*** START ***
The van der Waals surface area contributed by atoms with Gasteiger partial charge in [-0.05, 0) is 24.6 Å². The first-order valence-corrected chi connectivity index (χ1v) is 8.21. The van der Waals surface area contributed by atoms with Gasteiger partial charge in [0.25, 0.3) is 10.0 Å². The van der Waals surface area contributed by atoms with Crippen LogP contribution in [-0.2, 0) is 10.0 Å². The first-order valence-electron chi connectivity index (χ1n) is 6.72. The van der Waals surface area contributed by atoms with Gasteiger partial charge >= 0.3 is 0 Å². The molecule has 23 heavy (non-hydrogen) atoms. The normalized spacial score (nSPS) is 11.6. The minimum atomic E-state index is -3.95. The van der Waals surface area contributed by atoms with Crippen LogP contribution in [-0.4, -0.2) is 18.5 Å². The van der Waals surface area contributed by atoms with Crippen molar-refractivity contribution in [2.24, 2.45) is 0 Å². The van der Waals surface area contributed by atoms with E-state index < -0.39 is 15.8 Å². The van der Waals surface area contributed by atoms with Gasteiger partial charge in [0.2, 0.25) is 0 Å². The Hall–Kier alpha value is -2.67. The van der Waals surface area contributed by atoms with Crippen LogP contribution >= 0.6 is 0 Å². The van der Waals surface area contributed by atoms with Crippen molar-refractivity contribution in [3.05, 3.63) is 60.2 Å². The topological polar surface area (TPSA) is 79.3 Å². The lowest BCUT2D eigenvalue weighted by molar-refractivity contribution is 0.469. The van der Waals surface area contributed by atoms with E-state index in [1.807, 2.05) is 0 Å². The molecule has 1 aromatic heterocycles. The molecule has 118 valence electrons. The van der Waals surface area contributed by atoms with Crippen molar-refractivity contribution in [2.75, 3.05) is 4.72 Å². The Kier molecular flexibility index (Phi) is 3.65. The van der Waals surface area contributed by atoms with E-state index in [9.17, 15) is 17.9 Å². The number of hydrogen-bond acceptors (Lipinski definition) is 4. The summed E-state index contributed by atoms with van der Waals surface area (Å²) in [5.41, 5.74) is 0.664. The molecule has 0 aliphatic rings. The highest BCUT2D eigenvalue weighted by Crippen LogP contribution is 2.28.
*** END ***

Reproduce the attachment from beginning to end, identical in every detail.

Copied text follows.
The van der Waals surface area contributed by atoms with Gasteiger partial charge in [-0.05, 0) is 24.6 Å². The first-order valence-corrected chi connectivity index (χ1v) is 8.21. The van der Waals surface area contributed by atoms with Gasteiger partial charge in [0.25, 0.3) is 10.0 Å². The van der Waals surface area contributed by atoms with Crippen LogP contribution in [-0.2, 0) is 10.0 Å². The first-order valence-electron chi connectivity index (χ1n) is 6.72. The van der Waals surface area contributed by atoms with Gasteiger partial charge >= 0.3 is 0 Å². The molecule has 23 heavy (non-hydrogen) atoms. The normalized spacial score (nSPS) is 11.6. The minimum atomic E-state index is -3.95. The van der Waals surface area contributed by atoms with Crippen LogP contribution in [-0.4, -0.2) is 18.5 Å². The van der Waals surface area contributed by atoms with Crippen molar-refractivity contribution in [2.24, 2.45) is 0 Å². The van der Waals surface area contributed by atoms with E-state index < -0.39 is 15.8 Å². The van der Waals surface area contributed by atoms with Gasteiger partial charge in [0.2, 0.25) is 0 Å². The Hall–Kier alpha value is -2.67. The van der Waals surface area contributed by atoms with Crippen LogP contribution >= 0.6 is 0 Å². The van der Waals surface area contributed by atoms with Crippen molar-refractivity contribution in [3.05, 3.63) is 60.2 Å². The topological polar surface area (TPSA) is 79.3 Å². The lowest BCUT2D eigenvalue weighted by molar-refractivity contribution is 0.469. The van der Waals surface area contributed by atoms with E-state index in [1.807, 2.05) is 0 Å². The molecule has 1 aromatic heterocycles. The molecule has 118 valence electrons. The van der Waals surface area contributed by atoms with Crippen molar-refractivity contribution in [2.75, 3.05) is 4.72 Å². The Kier molecular flexibility index (Phi) is 3.65. The van der Waals surface area contributed by atoms with E-state index in [9.17, 15) is 17.9 Å². The number of hydrogen-bond acceptors (Lipinski definition) is 4. The summed E-state index contributed by atoms with van der Waals surface area (Å²) in [5.41, 5.74) is 0.664. The molecule has 0 aliphatic rings. The highest BCUT2D eigenvalue weighted by Crippen LogP contribution is 2.28.